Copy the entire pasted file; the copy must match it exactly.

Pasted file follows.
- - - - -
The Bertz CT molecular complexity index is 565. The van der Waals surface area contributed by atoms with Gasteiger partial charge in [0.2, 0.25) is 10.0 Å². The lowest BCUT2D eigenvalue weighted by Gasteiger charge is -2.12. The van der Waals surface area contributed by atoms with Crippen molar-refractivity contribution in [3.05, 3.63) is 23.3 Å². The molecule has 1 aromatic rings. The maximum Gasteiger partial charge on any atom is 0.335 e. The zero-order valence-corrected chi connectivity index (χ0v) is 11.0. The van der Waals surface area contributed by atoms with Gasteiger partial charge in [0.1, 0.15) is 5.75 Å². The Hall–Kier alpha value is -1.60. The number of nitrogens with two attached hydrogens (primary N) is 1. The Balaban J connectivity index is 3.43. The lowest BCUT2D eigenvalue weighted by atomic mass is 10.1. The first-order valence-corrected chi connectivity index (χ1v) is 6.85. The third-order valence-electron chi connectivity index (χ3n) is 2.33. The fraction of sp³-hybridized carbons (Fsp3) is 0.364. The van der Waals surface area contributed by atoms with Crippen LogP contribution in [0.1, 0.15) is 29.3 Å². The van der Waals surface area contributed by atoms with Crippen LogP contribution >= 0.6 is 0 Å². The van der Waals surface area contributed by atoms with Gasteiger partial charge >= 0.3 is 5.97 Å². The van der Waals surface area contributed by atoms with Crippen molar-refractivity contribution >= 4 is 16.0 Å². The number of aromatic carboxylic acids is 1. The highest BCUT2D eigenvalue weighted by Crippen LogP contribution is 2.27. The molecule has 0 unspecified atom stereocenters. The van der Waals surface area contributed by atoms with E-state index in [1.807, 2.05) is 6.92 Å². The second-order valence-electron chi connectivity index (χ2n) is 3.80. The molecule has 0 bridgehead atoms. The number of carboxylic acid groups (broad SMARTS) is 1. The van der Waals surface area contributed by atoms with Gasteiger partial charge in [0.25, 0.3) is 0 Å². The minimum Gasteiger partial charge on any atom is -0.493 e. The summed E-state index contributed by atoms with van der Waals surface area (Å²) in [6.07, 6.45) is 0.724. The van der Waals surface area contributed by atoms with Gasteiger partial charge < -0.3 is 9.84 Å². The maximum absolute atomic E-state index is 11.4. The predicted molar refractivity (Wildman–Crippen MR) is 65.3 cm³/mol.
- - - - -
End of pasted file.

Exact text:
The Bertz CT molecular complexity index is 565. The van der Waals surface area contributed by atoms with Gasteiger partial charge in [0.2, 0.25) is 10.0 Å². The lowest BCUT2D eigenvalue weighted by Gasteiger charge is -2.12. The van der Waals surface area contributed by atoms with Crippen molar-refractivity contribution in [3.05, 3.63) is 23.3 Å². The molecule has 1 aromatic rings. The maximum Gasteiger partial charge on any atom is 0.335 e. The zero-order valence-corrected chi connectivity index (χ0v) is 11.0. The van der Waals surface area contributed by atoms with Gasteiger partial charge in [0.1, 0.15) is 5.75 Å². The Hall–Kier alpha value is -1.60. The number of nitrogens with two attached hydrogens (primary N) is 1. The Balaban J connectivity index is 3.43. The lowest BCUT2D eigenvalue weighted by atomic mass is 10.1. The first-order valence-corrected chi connectivity index (χ1v) is 6.85. The third-order valence-electron chi connectivity index (χ3n) is 2.33. The fraction of sp³-hybridized carbons (Fsp3) is 0.364. The van der Waals surface area contributed by atoms with Crippen LogP contribution in [0.1, 0.15) is 29.3 Å². The van der Waals surface area contributed by atoms with Crippen LogP contribution >= 0.6 is 0 Å². The van der Waals surface area contributed by atoms with Gasteiger partial charge >= 0.3 is 5.97 Å². The van der Waals surface area contributed by atoms with Crippen molar-refractivity contribution >= 4 is 16.0 Å². The number of aromatic carboxylic acids is 1. The highest BCUT2D eigenvalue weighted by Crippen LogP contribution is 2.27. The molecule has 0 unspecified atom stereocenters. The van der Waals surface area contributed by atoms with E-state index in [1.807, 2.05) is 6.92 Å². The second-order valence-electron chi connectivity index (χ2n) is 3.80. The molecule has 0 bridgehead atoms. The number of carboxylic acid groups (broad SMARTS) is 1. The van der Waals surface area contributed by atoms with Gasteiger partial charge in [0.25, 0.3) is 0 Å². The minimum Gasteiger partial charge on any atom is -0.493 e. The summed E-state index contributed by atoms with van der Waals surface area (Å²) in [6.07, 6.45) is 0.724. The van der Waals surface area contributed by atoms with Gasteiger partial charge < -0.3 is 9.84 Å². The maximum absolute atomic E-state index is 11.4. The predicted molar refractivity (Wildman–Crippen MR) is 65.3 cm³/mol.